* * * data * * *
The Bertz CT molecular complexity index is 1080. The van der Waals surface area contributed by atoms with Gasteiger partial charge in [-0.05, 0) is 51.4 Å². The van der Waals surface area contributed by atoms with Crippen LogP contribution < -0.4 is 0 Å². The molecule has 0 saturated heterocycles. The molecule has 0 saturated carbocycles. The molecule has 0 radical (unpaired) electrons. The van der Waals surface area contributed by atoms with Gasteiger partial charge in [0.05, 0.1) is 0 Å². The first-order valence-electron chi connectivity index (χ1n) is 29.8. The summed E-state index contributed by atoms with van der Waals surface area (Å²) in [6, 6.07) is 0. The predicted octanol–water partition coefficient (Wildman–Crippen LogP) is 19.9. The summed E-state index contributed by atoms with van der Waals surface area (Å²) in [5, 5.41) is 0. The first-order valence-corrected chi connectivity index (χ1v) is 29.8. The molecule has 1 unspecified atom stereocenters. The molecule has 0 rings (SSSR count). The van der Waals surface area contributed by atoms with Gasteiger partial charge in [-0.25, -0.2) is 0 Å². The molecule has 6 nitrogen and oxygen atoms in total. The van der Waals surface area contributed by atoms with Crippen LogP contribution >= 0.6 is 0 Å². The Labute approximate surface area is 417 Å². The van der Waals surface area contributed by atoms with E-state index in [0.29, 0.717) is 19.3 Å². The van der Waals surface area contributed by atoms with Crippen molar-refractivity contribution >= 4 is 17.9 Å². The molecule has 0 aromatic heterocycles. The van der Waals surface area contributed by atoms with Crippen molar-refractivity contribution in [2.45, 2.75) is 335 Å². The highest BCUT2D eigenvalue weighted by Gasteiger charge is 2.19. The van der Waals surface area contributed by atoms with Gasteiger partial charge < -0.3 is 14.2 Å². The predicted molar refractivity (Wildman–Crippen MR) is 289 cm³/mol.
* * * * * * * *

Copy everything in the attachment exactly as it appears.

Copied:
The Bertz CT molecular complexity index is 1080. The van der Waals surface area contributed by atoms with Gasteiger partial charge in [-0.05, 0) is 51.4 Å². The van der Waals surface area contributed by atoms with Crippen LogP contribution < -0.4 is 0 Å². The molecule has 0 saturated heterocycles. The molecule has 0 saturated carbocycles. The molecule has 0 radical (unpaired) electrons. The van der Waals surface area contributed by atoms with Gasteiger partial charge in [0.05, 0.1) is 0 Å². The first-order valence-electron chi connectivity index (χ1n) is 29.8. The summed E-state index contributed by atoms with van der Waals surface area (Å²) in [6, 6.07) is 0. The predicted octanol–water partition coefficient (Wildman–Crippen LogP) is 19.9. The summed E-state index contributed by atoms with van der Waals surface area (Å²) in [5, 5.41) is 0. The first-order valence-corrected chi connectivity index (χ1v) is 29.8. The molecule has 1 unspecified atom stereocenters. The molecule has 0 rings (SSSR count). The van der Waals surface area contributed by atoms with Gasteiger partial charge in [-0.25, -0.2) is 0 Å². The molecule has 6 nitrogen and oxygen atoms in total. The van der Waals surface area contributed by atoms with Crippen LogP contribution >= 0.6 is 0 Å². The Labute approximate surface area is 417 Å². The van der Waals surface area contributed by atoms with E-state index in [0.29, 0.717) is 19.3 Å². The van der Waals surface area contributed by atoms with Crippen molar-refractivity contribution >= 4 is 17.9 Å². The molecule has 0 aromatic heterocycles. The van der Waals surface area contributed by atoms with Crippen molar-refractivity contribution in [2.45, 2.75) is 335 Å². The highest BCUT2D eigenvalue weighted by Gasteiger charge is 2.19. The van der Waals surface area contributed by atoms with Gasteiger partial charge < -0.3 is 14.2 Å². The predicted molar refractivity (Wildman–Crippen MR) is 289 cm³/mol.